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Shares for rights – Parliamentary ping pong

We predicted in our blog that shares for rights was going to happen. What we could not predict was the parliamentary game of ping pong between the House of Commons and the House of Lords.

If you have not been following the passage of the Growth and Infrastructure Bill through parliament you may not know that Clause 27 of that Bill contains a proposal to introduce “employee shareholder” status whereby employee shareholders will relinquish certain statutory rights in return for shares in their employer with various tax breaks.

On 22 April 2013 the House of Lords defeated Clause 27 outright with an overwhelming number of peers continuing to voice serious concerns about the new status. On 23 April the House of Commons voted to reintroduce the employee shareholder proposal but with a number of new concessions (explained below). Yesterday (24 April), the Lords passed Clause 27. So what concessions were made to get the legislation through?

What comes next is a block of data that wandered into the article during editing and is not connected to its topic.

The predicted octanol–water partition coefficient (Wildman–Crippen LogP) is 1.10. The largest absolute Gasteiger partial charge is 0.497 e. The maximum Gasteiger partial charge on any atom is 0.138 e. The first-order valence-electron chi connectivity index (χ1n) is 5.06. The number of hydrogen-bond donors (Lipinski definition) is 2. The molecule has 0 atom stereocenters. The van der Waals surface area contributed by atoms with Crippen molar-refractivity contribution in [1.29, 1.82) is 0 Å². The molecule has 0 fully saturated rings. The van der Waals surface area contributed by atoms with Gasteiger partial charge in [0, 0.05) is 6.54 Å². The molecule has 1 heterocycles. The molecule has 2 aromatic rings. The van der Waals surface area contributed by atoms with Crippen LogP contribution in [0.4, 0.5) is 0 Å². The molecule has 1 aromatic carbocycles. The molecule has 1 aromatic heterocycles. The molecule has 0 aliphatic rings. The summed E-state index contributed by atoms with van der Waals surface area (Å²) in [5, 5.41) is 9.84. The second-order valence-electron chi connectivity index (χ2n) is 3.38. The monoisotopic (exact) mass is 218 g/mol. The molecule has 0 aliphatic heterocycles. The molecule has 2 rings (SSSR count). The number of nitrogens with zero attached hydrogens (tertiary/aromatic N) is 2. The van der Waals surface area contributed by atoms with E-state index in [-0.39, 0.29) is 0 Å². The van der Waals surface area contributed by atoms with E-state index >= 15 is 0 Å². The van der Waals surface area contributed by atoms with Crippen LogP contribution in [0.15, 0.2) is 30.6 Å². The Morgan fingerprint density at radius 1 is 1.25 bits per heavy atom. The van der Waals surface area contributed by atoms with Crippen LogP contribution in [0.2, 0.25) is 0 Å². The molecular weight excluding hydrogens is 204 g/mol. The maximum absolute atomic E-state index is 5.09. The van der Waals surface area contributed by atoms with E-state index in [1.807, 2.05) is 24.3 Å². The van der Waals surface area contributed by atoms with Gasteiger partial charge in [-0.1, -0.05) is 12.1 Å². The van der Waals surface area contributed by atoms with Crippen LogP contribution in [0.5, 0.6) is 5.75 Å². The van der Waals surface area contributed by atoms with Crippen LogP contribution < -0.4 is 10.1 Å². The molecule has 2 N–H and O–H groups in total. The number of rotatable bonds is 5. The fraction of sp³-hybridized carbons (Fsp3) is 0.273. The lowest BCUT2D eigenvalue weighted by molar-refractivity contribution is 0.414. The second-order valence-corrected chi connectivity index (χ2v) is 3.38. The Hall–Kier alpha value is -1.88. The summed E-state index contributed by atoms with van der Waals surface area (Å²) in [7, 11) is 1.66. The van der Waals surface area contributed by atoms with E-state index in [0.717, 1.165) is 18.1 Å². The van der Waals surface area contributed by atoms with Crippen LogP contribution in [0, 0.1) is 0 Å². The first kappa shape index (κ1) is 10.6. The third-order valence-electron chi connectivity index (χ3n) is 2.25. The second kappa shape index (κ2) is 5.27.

Last week the government agreed to make it clear that jobseekers would not be forced to give up unemployment benefits if they refused to apply for, or turned down offers of, employee shareholder jobs. Amendments made this week include a seven-day ‘cooling-off’ period, and companies making an offer of shares for rights will also have to provide a written statement setting out the rights that the employee is giving together with full details of the shares being acquired (details about voting rights, rights to dividends, any restrictions on the shares etc).

Finally, any company proposing to offer employee shareholder status will be required to provide free independent legal advice (and the company will have to meet the costs of that advice) regardless of whether the employee takes up the new employee shareholder status. The legal advice cannot come from any lawyer connected with the company and must cover the terms and effects of the new employment status, including precisely what employment rights will be lost.

Shares for rights will become law on 1 September 2013.

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